But neither is it watertight. We have pointed out before how the IOC are quick to suspend a hostile Kuwait for Government interference but are less bothered when NOCs in Belarus and Azerbaijan are also led by the President of the country. Both FIBA and the EOC have complained or threatened to complain to the European Union following the latest disputes, which rather undermines this whole sporting autonomy argument. And while we’re on the subject of hypocrisy, the same figures who claim Russia’s potential absence from Rio 2016 is unfairly affecting clean athletes seem to have less qualms about banning others from the Games if their country refuses to respect autonomy rules.

In the case of FIBA, a compromise will surely be found before Rio 2016 and, if needed, the IOC, acting more and more as the governing body of sport rather than just the organisers of the Olympic Games, may get involved. As IOC Executive Board member Hickey suggested, they may also intervene to help the EOC cause.

But in the medium to longer-term, everything is more up in the air. Investors will, more than anything else, be looking for the best product which offers the most revenue potential rather than something which is sanctioned by the right people.

A good historical example came in the sport of cricket in the late 1970s. This most traditional of games was transformed when brash Australian Kerry Packer set up the rival World Series Cricket. Boosted by television coverage on Packer’s Channel Nine in Australia, the World Series survived a legal barrage to lure away many of the globe’s best players. It ultimately lasted just two seasons, but left a huge legacy and paved the way for the Indian Premier League (IPL), Twenty20 and other explosive forms of the game so popular today.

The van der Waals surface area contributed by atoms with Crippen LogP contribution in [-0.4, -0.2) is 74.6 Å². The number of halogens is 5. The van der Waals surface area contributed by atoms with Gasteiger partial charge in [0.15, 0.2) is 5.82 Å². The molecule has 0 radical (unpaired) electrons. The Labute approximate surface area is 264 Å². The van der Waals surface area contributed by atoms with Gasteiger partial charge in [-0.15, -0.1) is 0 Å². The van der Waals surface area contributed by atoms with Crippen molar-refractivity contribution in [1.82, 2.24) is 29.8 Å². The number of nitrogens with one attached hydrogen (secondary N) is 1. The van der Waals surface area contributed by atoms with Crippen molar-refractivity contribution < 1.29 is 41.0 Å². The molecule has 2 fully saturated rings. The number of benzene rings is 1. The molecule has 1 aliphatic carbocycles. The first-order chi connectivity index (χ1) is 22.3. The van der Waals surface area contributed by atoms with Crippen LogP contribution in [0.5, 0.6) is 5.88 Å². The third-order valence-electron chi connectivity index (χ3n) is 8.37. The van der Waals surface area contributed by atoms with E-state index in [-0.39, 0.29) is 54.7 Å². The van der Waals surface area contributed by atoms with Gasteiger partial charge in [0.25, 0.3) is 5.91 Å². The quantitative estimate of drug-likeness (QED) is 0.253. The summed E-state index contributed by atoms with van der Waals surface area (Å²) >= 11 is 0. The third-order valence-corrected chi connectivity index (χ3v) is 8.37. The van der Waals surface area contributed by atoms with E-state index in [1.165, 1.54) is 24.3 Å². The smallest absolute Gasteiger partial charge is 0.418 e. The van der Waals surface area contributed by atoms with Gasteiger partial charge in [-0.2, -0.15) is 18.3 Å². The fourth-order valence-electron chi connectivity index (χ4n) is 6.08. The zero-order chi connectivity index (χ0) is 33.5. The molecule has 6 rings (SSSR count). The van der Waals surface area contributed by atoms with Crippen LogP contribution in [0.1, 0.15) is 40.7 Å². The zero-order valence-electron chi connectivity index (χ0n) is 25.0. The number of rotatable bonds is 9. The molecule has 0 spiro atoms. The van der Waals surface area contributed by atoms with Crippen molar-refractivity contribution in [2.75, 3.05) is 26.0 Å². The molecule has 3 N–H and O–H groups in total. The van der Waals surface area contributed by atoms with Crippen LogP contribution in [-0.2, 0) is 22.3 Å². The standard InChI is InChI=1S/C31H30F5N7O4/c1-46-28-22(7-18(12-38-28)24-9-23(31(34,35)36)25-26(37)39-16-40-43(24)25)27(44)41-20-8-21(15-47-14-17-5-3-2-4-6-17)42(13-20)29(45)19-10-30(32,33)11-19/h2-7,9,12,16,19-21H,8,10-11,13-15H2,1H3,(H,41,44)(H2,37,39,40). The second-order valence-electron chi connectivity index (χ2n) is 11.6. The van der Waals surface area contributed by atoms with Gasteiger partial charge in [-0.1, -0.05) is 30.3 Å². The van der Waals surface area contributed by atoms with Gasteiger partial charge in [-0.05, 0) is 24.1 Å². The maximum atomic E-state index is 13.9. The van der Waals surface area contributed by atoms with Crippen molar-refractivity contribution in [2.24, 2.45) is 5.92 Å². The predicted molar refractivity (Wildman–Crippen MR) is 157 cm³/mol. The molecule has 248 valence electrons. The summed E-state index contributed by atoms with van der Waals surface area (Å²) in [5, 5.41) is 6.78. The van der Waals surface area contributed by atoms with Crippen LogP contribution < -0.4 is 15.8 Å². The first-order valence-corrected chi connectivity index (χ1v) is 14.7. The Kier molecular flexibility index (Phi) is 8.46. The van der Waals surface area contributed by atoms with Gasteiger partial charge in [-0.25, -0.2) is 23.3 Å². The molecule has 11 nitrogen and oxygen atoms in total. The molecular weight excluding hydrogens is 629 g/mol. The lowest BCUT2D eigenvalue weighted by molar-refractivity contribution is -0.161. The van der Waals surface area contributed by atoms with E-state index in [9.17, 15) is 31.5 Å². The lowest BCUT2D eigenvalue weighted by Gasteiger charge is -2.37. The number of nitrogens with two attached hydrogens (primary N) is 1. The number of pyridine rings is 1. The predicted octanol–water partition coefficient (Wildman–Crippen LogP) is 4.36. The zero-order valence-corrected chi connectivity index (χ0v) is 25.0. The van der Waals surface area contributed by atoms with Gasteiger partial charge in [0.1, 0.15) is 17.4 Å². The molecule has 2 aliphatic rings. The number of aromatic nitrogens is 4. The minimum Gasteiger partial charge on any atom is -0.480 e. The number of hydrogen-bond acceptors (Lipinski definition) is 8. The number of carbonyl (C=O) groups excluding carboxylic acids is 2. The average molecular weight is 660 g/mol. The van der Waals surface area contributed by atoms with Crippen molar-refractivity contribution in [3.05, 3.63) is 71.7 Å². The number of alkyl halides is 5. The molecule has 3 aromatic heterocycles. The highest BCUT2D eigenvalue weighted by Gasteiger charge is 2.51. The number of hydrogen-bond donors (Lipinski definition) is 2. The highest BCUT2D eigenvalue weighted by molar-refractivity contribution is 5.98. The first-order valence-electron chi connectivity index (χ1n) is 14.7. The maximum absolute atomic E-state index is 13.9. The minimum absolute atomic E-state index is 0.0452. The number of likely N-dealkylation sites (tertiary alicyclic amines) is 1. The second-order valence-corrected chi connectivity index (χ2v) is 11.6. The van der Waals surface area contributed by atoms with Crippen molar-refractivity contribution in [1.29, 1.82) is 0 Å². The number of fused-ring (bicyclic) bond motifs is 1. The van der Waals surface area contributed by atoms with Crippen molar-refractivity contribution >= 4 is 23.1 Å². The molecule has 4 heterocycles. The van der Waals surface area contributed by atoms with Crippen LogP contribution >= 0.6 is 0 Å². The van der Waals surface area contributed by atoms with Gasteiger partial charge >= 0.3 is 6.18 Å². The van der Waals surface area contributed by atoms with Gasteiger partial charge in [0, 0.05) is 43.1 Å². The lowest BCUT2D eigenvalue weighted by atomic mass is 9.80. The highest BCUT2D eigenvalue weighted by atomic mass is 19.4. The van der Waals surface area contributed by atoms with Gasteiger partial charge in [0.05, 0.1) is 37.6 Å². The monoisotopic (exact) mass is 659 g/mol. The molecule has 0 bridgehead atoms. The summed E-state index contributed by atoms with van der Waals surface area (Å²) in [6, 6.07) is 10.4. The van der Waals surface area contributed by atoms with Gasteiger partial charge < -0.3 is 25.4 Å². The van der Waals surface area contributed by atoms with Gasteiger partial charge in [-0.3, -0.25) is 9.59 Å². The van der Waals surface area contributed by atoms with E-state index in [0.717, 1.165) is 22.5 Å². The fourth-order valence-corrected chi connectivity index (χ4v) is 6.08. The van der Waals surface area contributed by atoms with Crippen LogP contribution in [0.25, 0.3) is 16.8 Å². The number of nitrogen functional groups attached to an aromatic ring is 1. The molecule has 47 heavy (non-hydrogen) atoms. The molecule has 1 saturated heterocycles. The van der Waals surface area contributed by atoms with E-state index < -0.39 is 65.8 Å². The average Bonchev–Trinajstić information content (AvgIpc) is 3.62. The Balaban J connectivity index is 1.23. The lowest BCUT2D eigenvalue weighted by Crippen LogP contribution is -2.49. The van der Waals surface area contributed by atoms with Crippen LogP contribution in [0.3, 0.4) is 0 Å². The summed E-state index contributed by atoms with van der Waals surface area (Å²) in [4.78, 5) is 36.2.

The key thing here was money. Players were always, and rightly, going to be swayed by big salaries to boost a competitive career which is both short and volatile.

Money remains the driving force today and is the key reason why we can expect many more disputes ahead. Take football, for instance, where the huge growth of the UEFA-run Champions League and top European divisions has reached staggering levels due to television in recent times. New leagues, desperate for a slice of the pie, are being set-up, in China, Qatar, India and elsewhere.

Attracting new markets, such as the one in Thailand where English Premier League leaders Leicester City have been so successful, is key ©Getty Images